7. Uri Gneezy & Aldo Rustichini, 2000. "Pay Enough or Don't Pay at All," The Quarterly Journal of Economics, Oxford University Press, vol. 115(3), pages 791-810.
    8. Lex Borghans & Angela Lee Duckworth & James J. Heckman & Bas ter Weel, 2008. "The Economics and Psychology of Personality Traits," Journal of Human Resources, University of Wisconsin Press, vol. 43(4).
    9. Liu, Liqun & Neilson, William S., 2011. "High scores but low skills," Economics of Education Review, Elsevier, vol. 30(3), pages 507-516, June.
    10. Winters, Marcus A. & Trivitt, Julie R. & Greene, Jay P., 2010. "The impact of high-stakes testing on student proficiency in low-stakes subjects: Evidence from Florida's elementary science exam," Economics of Education Review, Elsevier, vol. 29(1), pages 138-146, February.
    11. Joshua Angrist & Victor Lavy, 2009. "The Effects of High Stakes High School Achievement Awards: Evidence from a Randomized Trial," American Economic Review, American Economic Association, vol. 99(4), pages 1384-1414, September.
    12. Petra E. Todd & Kenneth I. Wolpin, 2003. "On The Specification and Estimation of The Production Function for Cognitive Achievement," Economic Journal, Royal Economic Society, vol. 113(485), pages 3-33, February.
    13. Shane Frederick, 2005. "Cognitive Reflection and Decision Making," Journal of Economic Perspectives, American Economic Association, vol. 19(4), pages 25-42, Fall.
    14. Michael Kremer & Edward Miguel & Rebecca Thornton, 2009. "Incentives to Learn," The Review of Economics and Statistics, MIT Press, vol. 91(3), pages 437-456, August.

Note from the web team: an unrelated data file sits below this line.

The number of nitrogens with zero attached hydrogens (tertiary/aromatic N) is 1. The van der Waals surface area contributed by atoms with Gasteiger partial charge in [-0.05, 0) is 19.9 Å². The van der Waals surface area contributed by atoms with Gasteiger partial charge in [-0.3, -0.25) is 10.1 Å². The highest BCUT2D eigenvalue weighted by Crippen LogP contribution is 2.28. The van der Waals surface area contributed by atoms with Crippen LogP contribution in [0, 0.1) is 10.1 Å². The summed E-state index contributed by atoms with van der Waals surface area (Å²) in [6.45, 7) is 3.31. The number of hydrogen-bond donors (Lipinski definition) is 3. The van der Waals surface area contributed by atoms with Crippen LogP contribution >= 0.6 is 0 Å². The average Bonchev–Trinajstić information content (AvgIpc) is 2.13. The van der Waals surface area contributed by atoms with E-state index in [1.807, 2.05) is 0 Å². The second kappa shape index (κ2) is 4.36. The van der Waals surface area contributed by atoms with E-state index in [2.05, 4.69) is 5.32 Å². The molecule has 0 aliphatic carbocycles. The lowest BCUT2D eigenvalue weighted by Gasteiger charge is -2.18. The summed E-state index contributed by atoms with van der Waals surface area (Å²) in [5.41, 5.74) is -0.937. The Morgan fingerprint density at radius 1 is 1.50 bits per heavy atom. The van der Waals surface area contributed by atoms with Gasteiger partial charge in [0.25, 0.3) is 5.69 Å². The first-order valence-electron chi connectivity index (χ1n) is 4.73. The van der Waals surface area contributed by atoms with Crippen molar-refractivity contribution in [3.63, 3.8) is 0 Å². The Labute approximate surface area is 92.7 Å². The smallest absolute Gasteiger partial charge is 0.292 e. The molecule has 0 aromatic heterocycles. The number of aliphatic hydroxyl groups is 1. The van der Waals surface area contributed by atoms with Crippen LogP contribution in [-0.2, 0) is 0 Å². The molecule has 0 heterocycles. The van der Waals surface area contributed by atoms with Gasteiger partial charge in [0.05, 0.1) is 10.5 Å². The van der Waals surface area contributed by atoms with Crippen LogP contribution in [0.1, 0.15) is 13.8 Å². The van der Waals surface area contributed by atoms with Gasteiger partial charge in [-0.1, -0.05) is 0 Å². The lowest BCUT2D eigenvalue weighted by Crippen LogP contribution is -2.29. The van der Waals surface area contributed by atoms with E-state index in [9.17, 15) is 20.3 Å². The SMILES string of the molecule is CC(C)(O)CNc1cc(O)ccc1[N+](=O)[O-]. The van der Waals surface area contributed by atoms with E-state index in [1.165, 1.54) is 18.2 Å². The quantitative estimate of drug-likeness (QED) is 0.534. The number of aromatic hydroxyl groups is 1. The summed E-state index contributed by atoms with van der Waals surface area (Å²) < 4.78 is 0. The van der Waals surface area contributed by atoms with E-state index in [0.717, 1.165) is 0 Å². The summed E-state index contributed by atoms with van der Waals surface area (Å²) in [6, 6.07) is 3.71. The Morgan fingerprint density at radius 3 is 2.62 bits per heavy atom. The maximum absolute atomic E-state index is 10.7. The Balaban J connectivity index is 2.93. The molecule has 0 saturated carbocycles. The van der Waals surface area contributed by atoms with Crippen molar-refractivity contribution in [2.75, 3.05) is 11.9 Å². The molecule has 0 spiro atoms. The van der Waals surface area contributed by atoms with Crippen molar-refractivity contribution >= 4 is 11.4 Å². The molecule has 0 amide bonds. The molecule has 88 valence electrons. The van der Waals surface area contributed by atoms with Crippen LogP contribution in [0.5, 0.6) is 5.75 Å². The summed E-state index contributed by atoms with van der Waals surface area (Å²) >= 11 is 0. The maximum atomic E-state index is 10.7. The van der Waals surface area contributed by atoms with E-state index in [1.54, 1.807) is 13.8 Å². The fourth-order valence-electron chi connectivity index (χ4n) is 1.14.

15. Roland G. Fryer, Jr & Tanaya Devi & Richard T. Holden, 2012. "Vertical versus Horizontal Incentives in Education: Evidence from Randomized Trials," NBER Working Papers 17752, National Bureau of Economic Research, Inc.
    16. Eric P. Bettinger, 2012. "Paying to Learn: The Effect of Financial Incentives on Elementary School Test Scores," The Review of Economics and Statistics, MIT Press, vol. 94(3), pages 686-698, August.
    17. Philip Oreopoulos & Daniel Lang & Joshua Angrist, 2009. "Incentives and Services for College Achievement: Evidence from a Randomized Trial," American Economic Journal: Applied Economics, American Economic Association, vol. 1(1), pages 136-163, January.
    18. Carmit Segal, 2006. "Motivation, test scores and economic success," Economics Working Papers 1124, Department of Economics and Business, Universitat Pompeu Fabra, revised Oct 2008.
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    Cited by:

    1. Banuri, Sheheryar & Keefer, Philip, 2016. "Pro-social motivation, effort and the call to public service," European Economic Review, Elsevier, vol. 83(C), pages 139-164.

    More about this item

    Keywords

    Incentives; Cognitive test scores;

    JEL classification:

    • J20 - Labor and Demographic Economics - - Demand and Supply of Labor - - - General
    • J24 - Labor and Demographic Economics - - Demand and Supply of Labor - - - Human Capital; Skills; Occupational Choice; Labor Productivity